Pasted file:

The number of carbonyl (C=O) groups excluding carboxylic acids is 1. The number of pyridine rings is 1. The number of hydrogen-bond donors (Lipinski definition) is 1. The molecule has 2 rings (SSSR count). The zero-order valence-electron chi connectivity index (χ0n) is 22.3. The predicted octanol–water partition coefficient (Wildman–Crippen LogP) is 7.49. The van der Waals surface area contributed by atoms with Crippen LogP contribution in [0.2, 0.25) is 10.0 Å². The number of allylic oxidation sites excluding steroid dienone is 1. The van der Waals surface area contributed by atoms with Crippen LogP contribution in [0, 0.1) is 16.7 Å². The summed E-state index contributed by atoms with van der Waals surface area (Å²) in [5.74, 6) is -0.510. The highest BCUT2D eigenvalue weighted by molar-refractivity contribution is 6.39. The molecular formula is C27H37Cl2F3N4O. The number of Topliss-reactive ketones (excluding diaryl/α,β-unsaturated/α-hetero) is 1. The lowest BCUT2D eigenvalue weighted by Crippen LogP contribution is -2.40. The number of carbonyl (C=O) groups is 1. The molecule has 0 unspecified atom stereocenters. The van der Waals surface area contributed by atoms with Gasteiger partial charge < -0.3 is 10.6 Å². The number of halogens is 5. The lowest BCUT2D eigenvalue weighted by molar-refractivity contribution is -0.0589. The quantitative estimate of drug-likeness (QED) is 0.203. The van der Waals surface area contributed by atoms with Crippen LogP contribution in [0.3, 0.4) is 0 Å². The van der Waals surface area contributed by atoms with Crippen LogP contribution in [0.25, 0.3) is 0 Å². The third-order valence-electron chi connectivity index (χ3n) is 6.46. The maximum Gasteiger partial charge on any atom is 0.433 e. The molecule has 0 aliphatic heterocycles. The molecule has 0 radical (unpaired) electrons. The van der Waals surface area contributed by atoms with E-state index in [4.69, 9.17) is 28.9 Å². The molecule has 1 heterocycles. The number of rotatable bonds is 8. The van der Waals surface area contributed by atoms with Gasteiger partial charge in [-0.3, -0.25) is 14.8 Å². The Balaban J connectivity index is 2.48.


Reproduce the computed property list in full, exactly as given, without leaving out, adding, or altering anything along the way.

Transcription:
The number of carbonyl (C=O) groups excluding carboxylic acids is 1. The number of pyridine rings is 1. The number of hydrogen-bond donors (Lipinski definition) is 1. The molecule has 2 rings (SSSR count). The zero-order valence-electron chi connectivity index (χ0n) is 22.3. The predicted octanol–water partition coefficient (Wildman–Crippen LogP) is 7.49. The van der Waals surface area contributed by atoms with Crippen LogP contribution in [0.2, 0.25) is 10.0 Å². The number of allylic oxidation sites excluding steroid dienone is 1. The van der Waals surface area contributed by atoms with Crippen LogP contribution in [0, 0.1) is 16.7 Å². The summed E-state index contributed by atoms with van der Waals surface area (Å²) in [5.74, 6) is -0.510. The highest BCUT2D eigenvalue weighted by molar-refractivity contribution is 6.39. The molecular formula is C27H37Cl2F3N4O. The number of Topliss-reactive ketones (excluding diaryl/α,β-unsaturated/α-hetero) is 1. The lowest BCUT2D eigenvalue weighted by Crippen LogP contribution is -2.40. The number of carbonyl (C=O) groups is 1. The molecule has 0 unspecified atom stereocenters. The van der Waals surface area contributed by atoms with Gasteiger partial charge < -0.3 is 10.6 Å². The number of halogens is 5. The lowest BCUT2D eigenvalue weighted by molar-refractivity contribution is -0.0589. The quantitative estimate of drug-likeness (QED) is 0.203. The van der Waals surface area contributed by atoms with Crippen LogP contribution in [0.3, 0.4) is 0 Å². The van der Waals surface area contributed by atoms with Crippen LogP contribution in [0.25, 0.3) is 0 Å². The third-order valence-electron chi connectivity index (χ3n) is 6.46. The maximum Gasteiger partial charge on any atom is 0.433 e. The molecule has 0 aliphatic heterocycles. The molecule has 0 radical (unpaired) electrons. The van der Waals surface area contributed by atoms with E-state index in [4.69, 9.17) is 28.9 Å². The molecule has 1 heterocycles. The number of rotatable bonds is 8. The van der Waals surface area contributed by atoms with Gasteiger partial charge in [-0.3, -0.25) is 14.8 Å². The Balaban J connectivity index is 2.48.